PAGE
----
McKinney City Council to consider calling charter election in February regarding recall process

McKinney City Council will vote to call for a charter amendment election in February.

McKinney City Council will vote to call for a charter amendment election in February.

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McKinney residents may see a charter amendment on the ballot this spring that proposes easing the requirements that trigger a city recall election.

City Council must call for an election by Feb. 15 in order for the proposed changes to appear on the May 4 ballot.

Council directed the city attorney during a meeting Dec. 18 to draft language for a charter amendment election related to the city’s recall process. The charter language was confirmed by council during a City Council work session on Jan. 15.

Under the proposed amendment, a recall petition would need signatures from at least 30 percent of the total number of voters who cast ballots in the last regular municipal election, provided, however, that the petition contains at least 1,000 signatures. The city’s current charter requires signatures from at least 25 percent of the total number of voters who cast ballots in the last regular municipal election, provided, however, that the petition contains the signatures of at least 15 percent of qualified voters. The proposed amendment means fewer signatures will be needed in a recall petition.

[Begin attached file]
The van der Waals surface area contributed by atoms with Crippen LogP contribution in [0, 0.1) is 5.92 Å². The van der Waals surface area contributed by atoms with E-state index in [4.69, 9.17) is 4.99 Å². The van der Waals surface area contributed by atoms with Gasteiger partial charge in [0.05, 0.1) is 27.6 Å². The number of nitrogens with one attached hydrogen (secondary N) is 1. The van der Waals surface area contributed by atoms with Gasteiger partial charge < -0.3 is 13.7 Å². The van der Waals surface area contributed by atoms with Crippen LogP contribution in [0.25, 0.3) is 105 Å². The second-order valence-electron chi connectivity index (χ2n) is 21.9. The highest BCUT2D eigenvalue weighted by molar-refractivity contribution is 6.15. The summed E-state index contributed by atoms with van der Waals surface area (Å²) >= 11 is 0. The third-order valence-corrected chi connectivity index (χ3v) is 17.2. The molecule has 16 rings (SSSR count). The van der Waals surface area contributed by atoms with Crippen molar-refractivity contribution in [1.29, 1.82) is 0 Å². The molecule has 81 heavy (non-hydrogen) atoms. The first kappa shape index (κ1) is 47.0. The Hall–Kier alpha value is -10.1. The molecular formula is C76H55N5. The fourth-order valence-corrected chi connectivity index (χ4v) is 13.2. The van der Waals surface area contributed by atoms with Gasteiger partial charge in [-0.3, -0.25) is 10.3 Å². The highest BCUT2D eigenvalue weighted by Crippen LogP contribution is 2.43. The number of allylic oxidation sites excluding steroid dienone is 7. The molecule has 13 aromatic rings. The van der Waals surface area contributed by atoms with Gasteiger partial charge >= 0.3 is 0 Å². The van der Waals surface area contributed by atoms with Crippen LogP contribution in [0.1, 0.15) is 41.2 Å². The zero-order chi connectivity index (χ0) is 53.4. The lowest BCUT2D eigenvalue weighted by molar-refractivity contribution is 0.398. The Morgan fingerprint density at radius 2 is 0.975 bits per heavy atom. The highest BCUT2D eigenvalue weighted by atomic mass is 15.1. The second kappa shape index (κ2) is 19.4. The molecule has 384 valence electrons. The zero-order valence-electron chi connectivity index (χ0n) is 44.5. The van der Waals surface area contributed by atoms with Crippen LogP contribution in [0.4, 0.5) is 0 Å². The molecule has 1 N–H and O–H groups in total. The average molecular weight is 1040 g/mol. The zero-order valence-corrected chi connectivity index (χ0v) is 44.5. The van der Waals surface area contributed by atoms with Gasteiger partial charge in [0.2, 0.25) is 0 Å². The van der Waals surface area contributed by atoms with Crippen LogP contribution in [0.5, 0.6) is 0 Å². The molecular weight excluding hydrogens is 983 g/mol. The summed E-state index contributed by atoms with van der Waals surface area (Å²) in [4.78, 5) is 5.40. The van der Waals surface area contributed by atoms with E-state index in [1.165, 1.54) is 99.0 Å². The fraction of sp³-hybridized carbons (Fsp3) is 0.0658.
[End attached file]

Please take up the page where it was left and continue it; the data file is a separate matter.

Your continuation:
The proposed amendment would also give residents 45 days to collect signatures as opposed to 30 days required under the current charter.

Discussions about the recall procedures began after City Council Member La’Shadion Shemwell was arrested Dec. 6 on suspicion of continuous violence against the family.

During the December council meeting Shemwell said he agreed that a recall election by residents should be achievable. He also said he believed that what happens in someone’s personal life does not impact residents or decisions made on council.

The city charter related to recall petitions has not been updated since 1959, City Attorney Mark Houser said.
By Cassidy Ritter
Cassidy graduated from the University of Kansas in 2016 with a degree in Journalism and a double minor in business and global studies. She has worked as a reporter and editor for publications in Kansas, Colorado and Australia. She was hired as senior reporter for Community Impact Newspaper's Plano edition in August 2016. Less than a year later, she took the role of editor for the McKinney edition.


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